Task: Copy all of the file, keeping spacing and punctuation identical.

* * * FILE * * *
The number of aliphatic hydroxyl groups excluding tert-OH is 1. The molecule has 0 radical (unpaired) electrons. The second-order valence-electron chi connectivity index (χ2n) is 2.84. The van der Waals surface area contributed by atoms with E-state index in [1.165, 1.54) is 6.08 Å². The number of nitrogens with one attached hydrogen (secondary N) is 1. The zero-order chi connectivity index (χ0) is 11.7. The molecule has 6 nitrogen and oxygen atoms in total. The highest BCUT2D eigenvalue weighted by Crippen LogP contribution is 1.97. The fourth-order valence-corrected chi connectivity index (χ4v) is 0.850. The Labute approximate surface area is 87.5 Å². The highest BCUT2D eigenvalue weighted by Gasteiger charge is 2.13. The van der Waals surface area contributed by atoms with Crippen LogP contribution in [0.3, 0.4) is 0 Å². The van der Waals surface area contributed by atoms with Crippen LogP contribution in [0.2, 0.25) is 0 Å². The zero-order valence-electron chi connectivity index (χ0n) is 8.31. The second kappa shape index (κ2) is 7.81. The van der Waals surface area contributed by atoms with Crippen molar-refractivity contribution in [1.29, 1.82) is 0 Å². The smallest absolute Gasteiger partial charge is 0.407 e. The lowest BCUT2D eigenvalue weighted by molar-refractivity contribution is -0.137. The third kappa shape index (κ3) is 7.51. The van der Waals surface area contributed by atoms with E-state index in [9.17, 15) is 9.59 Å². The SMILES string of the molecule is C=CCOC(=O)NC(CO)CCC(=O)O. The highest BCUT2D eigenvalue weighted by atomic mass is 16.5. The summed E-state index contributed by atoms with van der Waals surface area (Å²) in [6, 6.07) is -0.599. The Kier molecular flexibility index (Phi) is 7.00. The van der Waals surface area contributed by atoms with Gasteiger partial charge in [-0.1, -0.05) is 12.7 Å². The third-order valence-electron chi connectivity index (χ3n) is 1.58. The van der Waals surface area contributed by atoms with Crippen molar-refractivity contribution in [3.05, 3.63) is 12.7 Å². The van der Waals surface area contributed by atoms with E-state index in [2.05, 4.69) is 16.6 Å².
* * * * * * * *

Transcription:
The number of aliphatic hydroxyl groups excluding tert-OH is 1. The molecule has 0 radical (unpaired) electrons. The second-order valence-electron chi connectivity index (χ2n) is 2.84. The van der Waals surface area contributed by atoms with E-state index in [1.165, 1.54) is 6.08 Å². The number of nitrogens with one attached hydrogen (secondary N) is 1. The zero-order chi connectivity index (χ0) is 11.7. The molecule has 6 nitrogen and oxygen atoms in total. The highest BCUT2D eigenvalue weighted by Crippen LogP contribution is 1.97. The fourth-order valence-corrected chi connectivity index (χ4v) is 0.850. The Labute approximate surface area is 87.5 Å². The highest BCUT2D eigenvalue weighted by Gasteiger charge is 2.13. The van der Waals surface area contributed by atoms with Crippen LogP contribution in [0.3, 0.4) is 0 Å². The van der Waals surface area contributed by atoms with Crippen LogP contribution in [0.2, 0.25) is 0 Å². The zero-order valence-electron chi connectivity index (χ0n) is 8.31. The second kappa shape index (κ2) is 7.81. The van der Waals surface area contributed by atoms with Crippen molar-refractivity contribution in [1.29, 1.82) is 0 Å². The smallest absolute Gasteiger partial charge is 0.407 e. The lowest BCUT2D eigenvalue weighted by molar-refractivity contribution is -0.137. The third kappa shape index (κ3) is 7.51. The van der Waals surface area contributed by atoms with E-state index in [9.17, 15) is 9.59 Å². The SMILES string of the molecule is C=CCOC(=O)NC(CO)CCC(=O)O. The highest BCUT2D eigenvalue weighted by atomic mass is 16.5. The summed E-state index contributed by atoms with van der Waals surface area (Å²) in [6, 6.07) is -0.599. The Kier molecular flexibility index (Phi) is 7.00. The van der Waals surface area contributed by atoms with Gasteiger partial charge in [-0.1, -0.05) is 12.7 Å². The third-order valence-electron chi connectivity index (χ3n) is 1.58. The van der Waals surface area contributed by atoms with Crippen molar-refractivity contribution in [3.05, 3.63) is 12.7 Å². The van der Waals surface area contributed by atoms with E-state index in [2.05, 4.69) is 16.6 Å².